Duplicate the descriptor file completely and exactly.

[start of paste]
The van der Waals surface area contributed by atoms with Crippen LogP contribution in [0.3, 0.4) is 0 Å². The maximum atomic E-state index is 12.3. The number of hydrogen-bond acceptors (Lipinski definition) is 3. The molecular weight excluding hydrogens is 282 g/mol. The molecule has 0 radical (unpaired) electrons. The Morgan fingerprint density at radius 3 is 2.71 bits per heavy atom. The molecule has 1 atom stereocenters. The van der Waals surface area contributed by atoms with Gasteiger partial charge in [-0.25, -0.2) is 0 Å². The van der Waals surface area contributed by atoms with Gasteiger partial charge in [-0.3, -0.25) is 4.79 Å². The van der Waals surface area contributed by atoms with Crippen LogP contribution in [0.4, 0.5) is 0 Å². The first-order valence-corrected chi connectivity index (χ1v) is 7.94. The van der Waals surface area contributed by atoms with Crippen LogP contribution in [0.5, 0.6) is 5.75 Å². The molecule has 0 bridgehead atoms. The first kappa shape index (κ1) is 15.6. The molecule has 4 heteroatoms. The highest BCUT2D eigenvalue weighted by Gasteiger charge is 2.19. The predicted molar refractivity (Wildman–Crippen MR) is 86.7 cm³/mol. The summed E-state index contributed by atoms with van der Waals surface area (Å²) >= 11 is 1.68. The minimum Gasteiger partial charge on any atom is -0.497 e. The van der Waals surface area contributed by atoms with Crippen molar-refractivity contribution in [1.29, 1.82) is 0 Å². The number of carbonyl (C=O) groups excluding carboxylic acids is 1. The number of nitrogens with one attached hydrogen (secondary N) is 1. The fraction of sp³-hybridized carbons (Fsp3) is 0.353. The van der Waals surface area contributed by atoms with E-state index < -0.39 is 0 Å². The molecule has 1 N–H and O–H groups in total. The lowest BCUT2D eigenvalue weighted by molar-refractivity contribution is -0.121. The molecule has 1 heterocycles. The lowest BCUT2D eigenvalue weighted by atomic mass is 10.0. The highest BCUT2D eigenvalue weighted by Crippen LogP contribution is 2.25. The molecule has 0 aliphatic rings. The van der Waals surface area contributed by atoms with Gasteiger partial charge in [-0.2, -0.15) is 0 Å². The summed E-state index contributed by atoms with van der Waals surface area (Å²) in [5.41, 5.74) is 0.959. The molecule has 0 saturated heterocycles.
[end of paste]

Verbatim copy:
The van der Waals surface area contributed by atoms with Crippen LogP contribution in [0.3, 0.4) is 0 Å². The maximum atomic E-state index is 12.3. The number of hydrogen-bond acceptors (Lipinski definition) is 3. The molecular weight excluding hydrogens is 282 g/mol. The molecule has 0 radical (unpaired) electrons. The Morgan fingerprint density at radius 3 is 2.71 bits per heavy atom. The molecule has 1 atom stereocenters. The van der Waals surface area contributed by atoms with Gasteiger partial charge in [-0.25, -0.2) is 0 Å². The van der Waals surface area contributed by atoms with Gasteiger partial charge in [-0.3, -0.25) is 4.79 Å². The van der Waals surface area contributed by atoms with Crippen LogP contribution in [0.4, 0.5) is 0 Å². The first-order valence-corrected chi connectivity index (χ1v) is 7.94. The van der Waals surface area contributed by atoms with Crippen LogP contribution in [0.5, 0.6) is 5.75 Å². The molecule has 0 bridgehead atoms. The first kappa shape index (κ1) is 15.6. The molecule has 4 heteroatoms. The highest BCUT2D eigenvalue weighted by Gasteiger charge is 2.19. The predicted molar refractivity (Wildman–Crippen MR) is 86.7 cm³/mol. The summed E-state index contributed by atoms with van der Waals surface area (Å²) >= 11 is 1.68. The minimum Gasteiger partial charge on any atom is -0.497 e. The van der Waals surface area contributed by atoms with Crippen molar-refractivity contribution in [1.29, 1.82) is 0 Å². The number of carbonyl (C=O) groups excluding carboxylic acids is 1. The number of nitrogens with one attached hydrogen (secondary N) is 1. The fraction of sp³-hybridized carbons (Fsp3) is 0.353. The van der Waals surface area contributed by atoms with E-state index < -0.39 is 0 Å². The molecule has 1 N–H and O–H groups in total. The lowest BCUT2D eigenvalue weighted by molar-refractivity contribution is -0.121. The molecule has 1 heterocycles. The lowest BCUT2D eigenvalue weighted by atomic mass is 10.0. The highest BCUT2D eigenvalue weighted by Crippen LogP contribution is 2.25. The molecule has 0 aliphatic rings. The van der Waals surface area contributed by atoms with Gasteiger partial charge in [-0.2, -0.15) is 0 Å². The summed E-state index contributed by atoms with van der Waals surface area (Å²) in [5.41, 5.74) is 0.959. The molecule has 0 saturated heterocycles.